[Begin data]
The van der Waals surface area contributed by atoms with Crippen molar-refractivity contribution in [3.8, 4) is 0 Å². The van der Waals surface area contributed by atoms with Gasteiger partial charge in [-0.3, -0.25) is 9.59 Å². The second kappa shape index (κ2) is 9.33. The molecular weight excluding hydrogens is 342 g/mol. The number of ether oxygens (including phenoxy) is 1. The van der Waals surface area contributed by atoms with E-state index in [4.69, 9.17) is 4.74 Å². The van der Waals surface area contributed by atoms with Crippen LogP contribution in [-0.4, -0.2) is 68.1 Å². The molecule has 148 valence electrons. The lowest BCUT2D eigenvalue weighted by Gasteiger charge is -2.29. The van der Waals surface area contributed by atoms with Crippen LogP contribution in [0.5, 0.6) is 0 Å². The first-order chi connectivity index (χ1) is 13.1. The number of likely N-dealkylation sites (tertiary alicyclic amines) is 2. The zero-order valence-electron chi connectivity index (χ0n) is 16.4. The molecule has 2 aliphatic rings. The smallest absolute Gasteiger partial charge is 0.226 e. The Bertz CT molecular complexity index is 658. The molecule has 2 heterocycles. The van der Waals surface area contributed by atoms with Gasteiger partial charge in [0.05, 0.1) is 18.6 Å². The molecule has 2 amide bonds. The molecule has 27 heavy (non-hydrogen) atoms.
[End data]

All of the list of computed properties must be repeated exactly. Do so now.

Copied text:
The van der Waals surface area contributed by atoms with Crippen molar-refractivity contribution in [3.8, 4) is 0 Å². The van der Waals surface area contributed by atoms with Gasteiger partial charge in [-0.3, -0.25) is 9.59 Å². The second kappa shape index (κ2) is 9.33. The molecular weight excluding hydrogens is 342 g/mol. The number of ether oxygens (including phenoxy) is 1. The van der Waals surface area contributed by atoms with E-state index in [4.69, 9.17) is 4.74 Å². The van der Waals surface area contributed by atoms with Crippen LogP contribution in [-0.4, -0.2) is 68.1 Å². The molecule has 148 valence electrons. The lowest BCUT2D eigenvalue weighted by Gasteiger charge is -2.29. The van der Waals surface area contributed by atoms with Crippen LogP contribution in [0.5, 0.6) is 0 Å². The first-order chi connectivity index (χ1) is 13.1. The number of likely N-dealkylation sites (tertiary alicyclic amines) is 2. The zero-order valence-electron chi connectivity index (χ0n) is 16.4. The molecule has 2 aliphatic rings. The smallest absolute Gasteiger partial charge is 0.226 e. The Bertz CT molecular complexity index is 658. The molecule has 2 heterocycles. The van der Waals surface area contributed by atoms with Gasteiger partial charge in [0.05, 0.1) is 18.6 Å². The molecule has 2 amide bonds. The molecule has 27 heavy (non-hydrogen) atoms.